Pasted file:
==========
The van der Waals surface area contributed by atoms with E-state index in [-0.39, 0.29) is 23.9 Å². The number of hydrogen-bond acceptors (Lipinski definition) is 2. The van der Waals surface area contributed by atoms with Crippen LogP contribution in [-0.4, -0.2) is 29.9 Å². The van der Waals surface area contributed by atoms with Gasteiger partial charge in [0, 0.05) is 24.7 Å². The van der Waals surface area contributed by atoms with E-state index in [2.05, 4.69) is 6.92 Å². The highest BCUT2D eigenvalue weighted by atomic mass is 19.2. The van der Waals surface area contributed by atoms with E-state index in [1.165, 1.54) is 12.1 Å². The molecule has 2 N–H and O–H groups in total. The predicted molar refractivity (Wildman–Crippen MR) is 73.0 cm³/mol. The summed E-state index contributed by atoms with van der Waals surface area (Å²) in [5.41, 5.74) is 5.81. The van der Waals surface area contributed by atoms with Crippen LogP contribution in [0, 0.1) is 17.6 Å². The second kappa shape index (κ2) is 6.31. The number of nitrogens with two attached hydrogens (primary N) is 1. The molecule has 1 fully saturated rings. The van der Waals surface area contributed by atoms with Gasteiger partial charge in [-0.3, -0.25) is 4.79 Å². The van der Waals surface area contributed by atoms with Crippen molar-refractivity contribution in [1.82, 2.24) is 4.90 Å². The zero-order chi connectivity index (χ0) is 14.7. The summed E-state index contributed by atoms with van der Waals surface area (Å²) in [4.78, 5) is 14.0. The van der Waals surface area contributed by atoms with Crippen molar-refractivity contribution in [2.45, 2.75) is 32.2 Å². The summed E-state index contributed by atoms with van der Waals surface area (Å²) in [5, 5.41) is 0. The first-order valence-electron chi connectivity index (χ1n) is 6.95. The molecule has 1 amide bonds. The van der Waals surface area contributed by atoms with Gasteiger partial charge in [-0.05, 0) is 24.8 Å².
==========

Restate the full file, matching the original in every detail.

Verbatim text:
The van der Waals surface area contributed by atoms with E-state index in [-0.39, 0.29) is 23.9 Å². The number of hydrogen-bond acceptors (Lipinski definition) is 2. The van der Waals surface area contributed by atoms with Crippen LogP contribution in [-0.4, -0.2) is 29.9 Å². The van der Waals surface area contributed by atoms with Gasteiger partial charge in [0, 0.05) is 24.7 Å². The van der Waals surface area contributed by atoms with E-state index in [2.05, 4.69) is 6.92 Å². The highest BCUT2D eigenvalue weighted by atomic mass is 19.2. The van der Waals surface area contributed by atoms with E-state index in [1.165, 1.54) is 12.1 Å². The molecule has 2 N–H and O–H groups in total. The predicted molar refractivity (Wildman–Crippen MR) is 73.0 cm³/mol. The summed E-state index contributed by atoms with van der Waals surface area (Å²) in [5.41, 5.74) is 5.81. The van der Waals surface area contributed by atoms with Crippen LogP contribution in [0, 0.1) is 17.6 Å². The second kappa shape index (κ2) is 6.31. The number of nitrogens with two attached hydrogens (primary N) is 1. The molecule has 1 fully saturated rings. The van der Waals surface area contributed by atoms with Gasteiger partial charge in [-0.3, -0.25) is 4.79 Å². The van der Waals surface area contributed by atoms with Crippen molar-refractivity contribution in [1.82, 2.24) is 4.90 Å². The zero-order chi connectivity index (χ0) is 14.7. The summed E-state index contributed by atoms with van der Waals surface area (Å²) in [4.78, 5) is 14.0. The van der Waals surface area contributed by atoms with Crippen molar-refractivity contribution in [2.45, 2.75) is 32.2 Å². The summed E-state index contributed by atoms with van der Waals surface area (Å²) in [5, 5.41) is 0. The first-order valence-electron chi connectivity index (χ1n) is 6.95. The molecule has 1 amide bonds. The van der Waals surface area contributed by atoms with Gasteiger partial charge in [-0.05, 0) is 24.8 Å².